Thursday, August 4, 2016


After breakfast we got on the road and Chris took us to a 'Look Off' overseeing the Mississippi River.  We have now entered Minnesota.  We continued west through beautiful 'Bluff' country to Rushford where we said our heartfelt goodbyes to Chris.  He headed back to Wisconsin and had several hours of riding ahead of him.  We continued in a westerly direction wondering what adventures lay ahead.
We eventually got on to Interstate 90 and chose to stay there.  We figured the countryside wouldn't be much different on the smaller road slightly to the south and the road wasn't hugely busy so we made some good time.  We had lunch at Blue Earth and can highly recommend the Country Kitchen.  It was quite hot and we always made sure Ellie was parked in the shade.  Sometimes shade was not easy to find but we put her needs before our own, afterall, she's the one doing all the work and needed the rest too.
As we rode west there was an unfamiliar smell in the air.  It was hot but not unbearably so as there was the slightest breeze which probably saved our bacon.  We learned that evening that the 'smell' was corn sweat.  We could see the vapour in the air and enjoyed the smell as we rode along.
Time was getting on and we decided to pull off the highway and travel south to a little town called Canistota.  It was so quiet and looked deserted.  We booked in to the Best Western Motel and was warmly greeted by the owner, Jim HALE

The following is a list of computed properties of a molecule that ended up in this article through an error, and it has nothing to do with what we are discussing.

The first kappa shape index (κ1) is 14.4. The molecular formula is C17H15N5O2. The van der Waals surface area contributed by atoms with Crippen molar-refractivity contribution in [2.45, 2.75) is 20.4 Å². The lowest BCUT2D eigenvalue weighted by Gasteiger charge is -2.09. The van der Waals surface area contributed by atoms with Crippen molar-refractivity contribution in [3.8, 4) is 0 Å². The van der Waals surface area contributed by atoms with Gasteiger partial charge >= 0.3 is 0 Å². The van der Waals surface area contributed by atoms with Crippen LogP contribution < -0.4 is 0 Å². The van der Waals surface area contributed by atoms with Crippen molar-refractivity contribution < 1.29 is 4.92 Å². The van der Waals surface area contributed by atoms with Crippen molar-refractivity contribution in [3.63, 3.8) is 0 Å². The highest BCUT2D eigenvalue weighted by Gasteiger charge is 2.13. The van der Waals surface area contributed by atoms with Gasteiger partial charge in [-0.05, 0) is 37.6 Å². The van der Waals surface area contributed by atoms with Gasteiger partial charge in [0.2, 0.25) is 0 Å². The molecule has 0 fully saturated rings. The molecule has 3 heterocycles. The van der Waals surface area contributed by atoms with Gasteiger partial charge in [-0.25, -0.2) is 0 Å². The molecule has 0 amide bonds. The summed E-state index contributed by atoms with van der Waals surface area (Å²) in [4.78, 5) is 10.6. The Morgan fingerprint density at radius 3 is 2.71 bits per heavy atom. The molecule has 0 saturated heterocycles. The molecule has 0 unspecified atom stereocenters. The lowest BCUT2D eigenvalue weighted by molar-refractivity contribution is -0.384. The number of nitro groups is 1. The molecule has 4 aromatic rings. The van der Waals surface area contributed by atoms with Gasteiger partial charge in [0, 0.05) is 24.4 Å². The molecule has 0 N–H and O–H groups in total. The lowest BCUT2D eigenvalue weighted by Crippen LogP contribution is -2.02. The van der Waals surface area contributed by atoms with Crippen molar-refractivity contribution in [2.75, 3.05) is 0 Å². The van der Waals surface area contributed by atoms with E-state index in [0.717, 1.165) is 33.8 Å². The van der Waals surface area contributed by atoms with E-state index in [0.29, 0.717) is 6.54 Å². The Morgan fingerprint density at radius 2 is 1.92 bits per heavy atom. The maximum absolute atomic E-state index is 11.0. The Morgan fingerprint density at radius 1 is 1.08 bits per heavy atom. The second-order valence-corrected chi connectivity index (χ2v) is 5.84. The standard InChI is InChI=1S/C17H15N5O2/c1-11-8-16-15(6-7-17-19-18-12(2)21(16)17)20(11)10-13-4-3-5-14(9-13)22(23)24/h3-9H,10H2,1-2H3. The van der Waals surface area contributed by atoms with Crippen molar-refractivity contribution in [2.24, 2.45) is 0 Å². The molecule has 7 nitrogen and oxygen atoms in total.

Jim told us a few stories and I reckon he was the friendliest man on the planet.  His story was quite funny (the way he told it).  Jim's real name was Dale and he was adopted by the HALE family at the age of 7 or 8.  He didn't want to be known as Dale HALE so his new family let him chose  what ever name he wanted.  He chose Jim.  And then he tells us he was the World Drag Racing Motorcycle Champion in 1968 and 1969.  We couldn't believe it.  He is now 79 years old but if he said he was 59 we would have believed him.
We unpacked, showered and walked up the street to get some dinner.  The town was almost deserted but it you looked carefully there was movement all around.  There was almost total silence, quite nice really.  It was an Amish town and everyone was shuffling about quietly doing their business.  We found this diner but the meal was less than desirable.  We were saved by some chocolate from the nearby supermarket.
Afterwards we walked around the town and you could actually shoot a gun up the main street and not hit anything.  You could see paddocks at the end of the road at each end. 
We decided that we actually liked the place and were glad we stopped in for the evening.

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